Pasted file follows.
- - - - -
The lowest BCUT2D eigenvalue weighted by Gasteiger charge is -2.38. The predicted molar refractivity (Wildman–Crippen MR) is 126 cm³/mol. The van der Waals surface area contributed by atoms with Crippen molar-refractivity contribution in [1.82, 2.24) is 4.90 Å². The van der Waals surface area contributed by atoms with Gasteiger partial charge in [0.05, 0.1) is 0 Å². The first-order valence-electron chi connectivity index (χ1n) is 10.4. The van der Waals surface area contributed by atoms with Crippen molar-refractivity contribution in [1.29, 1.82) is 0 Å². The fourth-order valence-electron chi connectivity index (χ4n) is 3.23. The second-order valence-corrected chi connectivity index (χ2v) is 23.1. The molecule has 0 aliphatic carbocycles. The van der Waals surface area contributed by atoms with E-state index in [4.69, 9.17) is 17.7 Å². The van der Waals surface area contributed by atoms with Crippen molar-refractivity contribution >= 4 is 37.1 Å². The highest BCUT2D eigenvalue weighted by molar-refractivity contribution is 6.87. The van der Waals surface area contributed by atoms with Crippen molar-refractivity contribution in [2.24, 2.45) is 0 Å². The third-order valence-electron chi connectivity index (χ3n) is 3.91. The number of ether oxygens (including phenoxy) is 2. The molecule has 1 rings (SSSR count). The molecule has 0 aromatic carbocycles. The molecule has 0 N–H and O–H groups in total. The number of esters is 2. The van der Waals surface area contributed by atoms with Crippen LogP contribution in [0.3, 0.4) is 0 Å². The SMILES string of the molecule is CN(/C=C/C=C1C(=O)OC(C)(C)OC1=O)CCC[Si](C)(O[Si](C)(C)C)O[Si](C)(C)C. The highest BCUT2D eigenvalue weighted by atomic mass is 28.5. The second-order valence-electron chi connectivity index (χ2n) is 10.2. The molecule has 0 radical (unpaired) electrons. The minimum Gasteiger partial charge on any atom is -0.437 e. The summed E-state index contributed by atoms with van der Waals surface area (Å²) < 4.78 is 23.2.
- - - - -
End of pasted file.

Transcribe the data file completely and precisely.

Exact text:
The lowest BCUT2D eigenvalue weighted by Gasteiger charge is -2.38. The predicted molar refractivity (Wildman–Crippen MR) is 126 cm³/mol. The van der Waals surface area contributed by atoms with Crippen molar-refractivity contribution in [1.82, 2.24) is 4.90 Å². The van der Waals surface area contributed by atoms with Gasteiger partial charge in [0.05, 0.1) is 0 Å². The first-order valence-electron chi connectivity index (χ1n) is 10.4. The van der Waals surface area contributed by atoms with Crippen molar-refractivity contribution in [1.29, 1.82) is 0 Å². The fourth-order valence-electron chi connectivity index (χ4n) is 3.23. The second-order valence-corrected chi connectivity index (χ2v) is 23.1. The molecule has 0 aliphatic carbocycles. The van der Waals surface area contributed by atoms with E-state index in [4.69, 9.17) is 17.7 Å². The van der Waals surface area contributed by atoms with Crippen molar-refractivity contribution >= 4 is 37.1 Å². The highest BCUT2D eigenvalue weighted by molar-refractivity contribution is 6.87. The van der Waals surface area contributed by atoms with Crippen molar-refractivity contribution in [2.24, 2.45) is 0 Å². The third-order valence-electron chi connectivity index (χ3n) is 3.91. The number of ether oxygens (including phenoxy) is 2. The molecule has 1 rings (SSSR count). The molecule has 0 aromatic carbocycles. The molecule has 0 N–H and O–H groups in total. The number of esters is 2. The van der Waals surface area contributed by atoms with Crippen LogP contribution in [0.3, 0.4) is 0 Å². The SMILES string of the molecule is CN(/C=C/C=C1C(=O)OC(C)(C)OC1=O)CCC[Si](C)(O[Si](C)(C)C)O[Si](C)(C)C. The highest BCUT2D eigenvalue weighted by atomic mass is 28.5. The second-order valence-electron chi connectivity index (χ2n) is 10.2. The molecule has 0 radical (unpaired) electrons. The minimum Gasteiger partial charge on any atom is -0.437 e. The summed E-state index contributed by atoms with van der Waals surface area (Å²) < 4.78 is 23.2.